Garbology follows different stories of ways that cities, countries, towns, and people are dealing with their trash. Katherine and I divided up the book, first half and second half for our presentation, so here is my stuff on the second half.
In chapter seven; Humes goes into a story about trash trackers. These are people who will tag their trash electronically to see how far the trash travels before reaching its final stop. What these trash trackers have found is that trash makes a rather large carbon footprint. Most often what happens, for regular trash, is that these items we throw away will travel by truck for x number of miles, typically 10 or more, to be placed in the dump and left to rot and decompose. What Humes goes on to discuss in the next chapter is the fact that in these huge dumps and mountains of trash, the trash that ends up in the middle of these piles is entombed and creates perfectly preserved treasures. Electronic trash, as Humes discusses, often travels greater distances, its final destination being, most often, China. The trash trackers often lose track of their trash when it gets out of range for the devices. That being said this means that trash could travel the world a number of times before finally reaching where it needs to end up. This alone causes the emission of green house gases to go through the roof, as plane travel is creates the most harm to our environments. But, as the chapter points out, our trash travels far, and probably farther than most of the people who threw it all away.
1) what do you guys think might be some ways to stop our trash from traveling further than we do?
2) how can we use the trash that we create? Can we reduce our trash?
In chapter eight; the story that Humes goes into is one about dumps. Dumps, to people like archaeologists, are essentially treasure troves. As mentioned above, dumps don’t decompose as fast as we expect them to. They last. One example from the reading talked about how the team of archaeologists was pulling out newspapers from the 1950s that could still be clearly read as if it had been printed that day. The dumps we are creating, the things we throw away, will be tell future generations about us. What we bought, ate, wore, read, all of those things will be decomposing still in dumps in 50 plus years.
1) what are some of the things you guys feel like you throw away the most?
2) does what you throw away end up in the dump do you suppose?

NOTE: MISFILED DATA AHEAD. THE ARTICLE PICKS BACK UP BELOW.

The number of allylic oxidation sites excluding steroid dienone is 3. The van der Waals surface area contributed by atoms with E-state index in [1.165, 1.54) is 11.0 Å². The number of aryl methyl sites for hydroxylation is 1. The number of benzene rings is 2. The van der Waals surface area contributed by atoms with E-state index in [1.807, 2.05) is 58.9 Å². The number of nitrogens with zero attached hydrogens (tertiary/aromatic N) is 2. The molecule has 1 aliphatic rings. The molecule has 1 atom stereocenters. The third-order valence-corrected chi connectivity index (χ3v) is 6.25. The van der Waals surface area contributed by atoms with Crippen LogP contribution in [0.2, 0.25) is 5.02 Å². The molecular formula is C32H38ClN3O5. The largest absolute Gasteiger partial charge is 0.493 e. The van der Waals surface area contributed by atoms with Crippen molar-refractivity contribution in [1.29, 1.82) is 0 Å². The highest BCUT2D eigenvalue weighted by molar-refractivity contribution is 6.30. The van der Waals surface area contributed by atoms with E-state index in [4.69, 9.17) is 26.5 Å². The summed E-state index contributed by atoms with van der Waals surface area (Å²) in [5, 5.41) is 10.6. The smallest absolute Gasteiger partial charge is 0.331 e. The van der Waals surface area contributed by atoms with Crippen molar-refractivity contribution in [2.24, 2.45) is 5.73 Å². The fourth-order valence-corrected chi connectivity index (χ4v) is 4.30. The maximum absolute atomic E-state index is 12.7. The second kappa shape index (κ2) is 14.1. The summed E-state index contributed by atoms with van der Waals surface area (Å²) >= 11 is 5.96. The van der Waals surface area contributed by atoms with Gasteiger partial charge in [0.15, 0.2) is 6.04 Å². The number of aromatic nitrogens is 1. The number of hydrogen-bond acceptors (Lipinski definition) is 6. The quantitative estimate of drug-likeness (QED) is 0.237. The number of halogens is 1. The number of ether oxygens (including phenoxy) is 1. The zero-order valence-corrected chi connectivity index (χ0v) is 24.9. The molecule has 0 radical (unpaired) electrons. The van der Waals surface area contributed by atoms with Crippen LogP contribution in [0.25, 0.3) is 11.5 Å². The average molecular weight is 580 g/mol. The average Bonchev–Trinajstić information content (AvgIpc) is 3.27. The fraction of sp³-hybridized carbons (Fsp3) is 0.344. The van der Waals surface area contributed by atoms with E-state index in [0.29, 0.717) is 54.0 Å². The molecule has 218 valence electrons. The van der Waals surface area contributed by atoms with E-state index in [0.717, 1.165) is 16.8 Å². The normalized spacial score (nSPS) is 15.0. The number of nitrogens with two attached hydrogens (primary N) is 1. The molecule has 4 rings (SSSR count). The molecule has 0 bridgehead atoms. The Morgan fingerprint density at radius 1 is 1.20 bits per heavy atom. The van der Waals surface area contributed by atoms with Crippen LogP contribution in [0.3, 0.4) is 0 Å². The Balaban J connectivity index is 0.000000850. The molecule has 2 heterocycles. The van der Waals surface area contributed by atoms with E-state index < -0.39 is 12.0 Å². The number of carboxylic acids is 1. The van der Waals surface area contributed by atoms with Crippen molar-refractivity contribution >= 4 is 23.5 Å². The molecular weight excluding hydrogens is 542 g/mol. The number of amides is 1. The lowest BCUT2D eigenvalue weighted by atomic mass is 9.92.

3) how could archaeologist use what we throw away to create our world now? What would they find?
In chapter nine; the story that Humes tells is about an art program in San Francisco that has artist come and work at the dump to use whatever it is they find in artwork for the city to enjoy. This program has hundreds of artist trying to gain entrance, and the artwork that this created. This is one of the ways that people have begun to deal with their trash. Every day, unfortunately, the “pit” as the dump is called is filled with 1,500 tons of trash. Even with 12 artists a year coming t the dump to help redirect some of the trash this is not going to make that much of a difference in the tons of trash that people in San Francisco are throwing away.
1) if this was something that was impacted on dumps in big cities everywhere would it help make a difference on the amount of trash we throw away?
In Chapter ten; the story that Hume tells is of the founder of ChicoBags, Andy Keller. ChicoBags is a company that produces reusable shopping bags (and other bags in cool colors for a decent price if anyone is interested). Andy Keller got his idea for his company when he went to drop something off at the dump. When he was at the dump he noticed plastic bags flying flying all over the place. According to Humes this made Keller upset to the point were he was inspired to do something about it. So he began producing his reusable shopping bags, that now earns his company a profit of $5millon a year. Unfortunately only 5% of Americans choose to use his bags or bags like them over disposable plastic. So Keller , began to try and change peoples minds on plastic. He made towers and costumes out of plastic bags as a way to teach students and other people about the risks that plastic plays to the environment. obviously the plastic companies didn’t like this. And filed lawsuits against the company . they failed (the lawsuits) but CHicoBags had to stop with their campaign to get rid of plastic. . This chapter also looks at the tax on plastic in Ireland. Anyone who uses plastic bags n Ireland at the grocery store are taxed of 15 euro cents.
1) could a tax like that here work?
Chapter 11 talked about how the greenest city in the country was Portland, although they have a major trash issue. The greenest country in the world is Sweden. Their trash problem is minimal to none in comparison to ours. THE reason for this is because Sweden creates energy from its trash. How? By burning it. Only one state in the US doesd this same technique and that is Connecticut.
Chapter 12 talks about ways to stop producing trash through the story of a woman and her family and how happy they have become. This chapter also gives pointers on what yo can do to stop producing trash.